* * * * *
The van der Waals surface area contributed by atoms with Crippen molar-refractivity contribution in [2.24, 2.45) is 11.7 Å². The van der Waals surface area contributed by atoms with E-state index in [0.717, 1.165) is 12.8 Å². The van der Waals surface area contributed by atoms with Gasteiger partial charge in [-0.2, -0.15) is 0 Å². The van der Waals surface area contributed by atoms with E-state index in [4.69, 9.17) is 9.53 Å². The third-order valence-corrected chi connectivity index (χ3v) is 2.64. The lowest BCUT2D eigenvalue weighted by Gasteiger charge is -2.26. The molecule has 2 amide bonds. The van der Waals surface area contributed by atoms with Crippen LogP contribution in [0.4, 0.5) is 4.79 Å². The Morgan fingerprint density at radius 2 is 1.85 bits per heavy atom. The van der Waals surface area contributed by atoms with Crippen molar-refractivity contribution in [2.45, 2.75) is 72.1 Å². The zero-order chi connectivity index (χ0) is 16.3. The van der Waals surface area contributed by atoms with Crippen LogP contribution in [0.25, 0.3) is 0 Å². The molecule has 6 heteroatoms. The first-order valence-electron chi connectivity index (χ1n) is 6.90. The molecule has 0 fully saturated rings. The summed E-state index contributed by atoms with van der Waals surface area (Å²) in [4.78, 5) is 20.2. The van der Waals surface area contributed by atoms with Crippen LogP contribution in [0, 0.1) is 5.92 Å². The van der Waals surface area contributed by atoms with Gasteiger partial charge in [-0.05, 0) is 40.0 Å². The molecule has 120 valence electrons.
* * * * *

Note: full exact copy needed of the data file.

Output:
The van der Waals surface area contributed by atoms with Crippen molar-refractivity contribution in [2.24, 2.45) is 11.7 Å². The van der Waals surface area contributed by atoms with E-state index in [0.717, 1.165) is 12.8 Å². The van der Waals surface area contributed by atoms with Gasteiger partial charge in [-0.2, -0.15) is 0 Å². The van der Waals surface area contributed by atoms with E-state index in [4.69, 9.17) is 9.53 Å². The third-order valence-corrected chi connectivity index (χ3v) is 2.64. The lowest BCUT2D eigenvalue weighted by Gasteiger charge is -2.26. The molecule has 2 amide bonds. The van der Waals surface area contributed by atoms with Crippen LogP contribution in [0.4, 0.5) is 4.79 Å². The Morgan fingerprint density at radius 2 is 1.85 bits per heavy atom. The van der Waals surface area contributed by atoms with Crippen molar-refractivity contribution in [2.45, 2.75) is 72.1 Å². The zero-order chi connectivity index (χ0) is 16.3. The van der Waals surface area contributed by atoms with Crippen LogP contribution in [0.25, 0.3) is 0 Å². The molecule has 6 heteroatoms. The first-order valence-electron chi connectivity index (χ1n) is 6.90. The molecule has 0 fully saturated rings. The summed E-state index contributed by atoms with van der Waals surface area (Å²) in [4.78, 5) is 20.2. The van der Waals surface area contributed by atoms with Crippen LogP contribution in [0, 0.1) is 5.92 Å². The van der Waals surface area contributed by atoms with Gasteiger partial charge in [-0.05, 0) is 40.0 Å². The molecule has 120 valence electrons.